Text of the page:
sammyalabamy
  • sammyalabamy
I really need help with this question. Define ionization energy and explain why the second ionization energy of any element is higher than its first ionization energy.
Chemistry
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jamiebookeater
  • jamiebookeater
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sammyalabamy
  • sammyalabamy
@rhettwalker13
anonymous
  • anonymous
im sorry but im not good with chem
sammyalabamy
  • sammyalabamy
Okay. Thanks for trying.

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jebonna
  • jebonna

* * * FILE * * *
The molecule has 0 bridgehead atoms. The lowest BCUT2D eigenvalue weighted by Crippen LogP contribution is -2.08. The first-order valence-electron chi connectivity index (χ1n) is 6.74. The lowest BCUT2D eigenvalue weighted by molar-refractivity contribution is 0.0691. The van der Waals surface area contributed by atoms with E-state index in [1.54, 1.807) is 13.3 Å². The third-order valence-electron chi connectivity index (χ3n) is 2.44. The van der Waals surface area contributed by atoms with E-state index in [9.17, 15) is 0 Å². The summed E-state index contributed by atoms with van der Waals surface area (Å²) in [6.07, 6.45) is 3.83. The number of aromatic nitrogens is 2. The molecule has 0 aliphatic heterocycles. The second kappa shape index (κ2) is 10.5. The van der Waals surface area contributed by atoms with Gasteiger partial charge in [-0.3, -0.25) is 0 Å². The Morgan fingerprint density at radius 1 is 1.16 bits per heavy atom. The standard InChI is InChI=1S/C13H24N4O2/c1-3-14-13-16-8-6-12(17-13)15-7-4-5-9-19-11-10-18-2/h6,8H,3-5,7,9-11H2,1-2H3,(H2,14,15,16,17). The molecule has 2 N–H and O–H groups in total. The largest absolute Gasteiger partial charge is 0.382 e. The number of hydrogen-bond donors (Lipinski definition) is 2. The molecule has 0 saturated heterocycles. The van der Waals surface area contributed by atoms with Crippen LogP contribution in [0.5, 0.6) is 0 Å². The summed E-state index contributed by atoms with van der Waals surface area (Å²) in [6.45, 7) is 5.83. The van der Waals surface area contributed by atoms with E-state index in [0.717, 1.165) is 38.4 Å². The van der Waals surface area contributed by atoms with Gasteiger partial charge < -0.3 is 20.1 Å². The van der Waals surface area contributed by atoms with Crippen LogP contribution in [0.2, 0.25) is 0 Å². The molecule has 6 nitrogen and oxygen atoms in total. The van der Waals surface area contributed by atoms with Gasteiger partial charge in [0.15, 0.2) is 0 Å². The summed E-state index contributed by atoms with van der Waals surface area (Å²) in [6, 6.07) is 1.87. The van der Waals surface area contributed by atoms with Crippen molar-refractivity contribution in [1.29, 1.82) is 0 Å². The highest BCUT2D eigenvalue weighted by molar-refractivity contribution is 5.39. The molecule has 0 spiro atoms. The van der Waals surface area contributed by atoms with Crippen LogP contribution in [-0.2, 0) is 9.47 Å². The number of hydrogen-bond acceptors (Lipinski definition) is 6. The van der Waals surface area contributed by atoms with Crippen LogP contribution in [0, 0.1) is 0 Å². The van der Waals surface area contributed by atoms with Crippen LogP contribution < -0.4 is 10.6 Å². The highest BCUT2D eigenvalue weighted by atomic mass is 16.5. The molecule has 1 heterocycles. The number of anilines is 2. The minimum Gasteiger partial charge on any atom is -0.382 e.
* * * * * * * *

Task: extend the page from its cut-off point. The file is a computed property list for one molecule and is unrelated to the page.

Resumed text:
Ionisation energy is the amount of energy required to remove one electron from one mole of gaseous atoms to produce 1 mole of gaseous ions with a charge of 1+. The second ionisation energy is always higher than the first regardless of the element because once one electron has been taken away (from the first ionisation energy), the element becomes more positive by a charge of +1 (making it a cation) meaning the electrons in that particular element are being pulled closer to the nucleus, because it is more positive. Electrons (negative charge), will be harder to take away from a cation (positive charge), than a neutral atom (balanced protons and electrons).
sammyalabamy
  • sammyalabamy
Thank you.

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